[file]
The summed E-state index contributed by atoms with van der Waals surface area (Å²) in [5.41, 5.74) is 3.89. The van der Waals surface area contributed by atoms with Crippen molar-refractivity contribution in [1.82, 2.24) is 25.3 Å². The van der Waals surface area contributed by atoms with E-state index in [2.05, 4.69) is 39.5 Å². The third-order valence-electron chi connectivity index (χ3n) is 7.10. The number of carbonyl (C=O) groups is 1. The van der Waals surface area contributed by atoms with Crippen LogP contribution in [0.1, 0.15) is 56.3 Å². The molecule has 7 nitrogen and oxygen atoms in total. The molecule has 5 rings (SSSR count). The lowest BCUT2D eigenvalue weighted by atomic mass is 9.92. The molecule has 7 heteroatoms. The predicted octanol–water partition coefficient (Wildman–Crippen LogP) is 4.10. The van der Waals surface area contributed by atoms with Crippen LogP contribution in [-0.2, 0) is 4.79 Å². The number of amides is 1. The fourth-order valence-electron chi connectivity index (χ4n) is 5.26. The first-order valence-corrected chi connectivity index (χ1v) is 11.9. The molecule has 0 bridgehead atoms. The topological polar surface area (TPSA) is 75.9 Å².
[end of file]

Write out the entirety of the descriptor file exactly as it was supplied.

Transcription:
The summed E-state index contributed by atoms with van der Waals surface area (Å²) in [5.41, 5.74) is 3.89. The van der Waals surface area contributed by atoms with Crippen molar-refractivity contribution in [1.82, 2.24) is 25.3 Å². The van der Waals surface area contributed by atoms with E-state index in [2.05, 4.69) is 39.5 Å². The third-order valence-electron chi connectivity index (χ3n) is 7.10. The number of carbonyl (C=O) groups is 1. The van der Waals surface area contributed by atoms with Crippen LogP contribution in [0.1, 0.15) is 56.3 Å². The molecule has 7 nitrogen and oxygen atoms in total. The molecule has 5 rings (SSSR count). The lowest BCUT2D eigenvalue weighted by atomic mass is 9.92. The molecule has 7 heteroatoms. The predicted octanol–water partition coefficient (Wildman–Crippen LogP) is 4.10. The van der Waals surface area contributed by atoms with Crippen LogP contribution in [-0.2, 0) is 4.79 Å². The number of amides is 1. The fourth-order valence-electron chi connectivity index (χ4n) is 5.26. The first-order valence-corrected chi connectivity index (χ1v) is 11.9. The molecule has 0 bridgehead atoms. The topological polar surface area (TPSA) is 75.9 Å².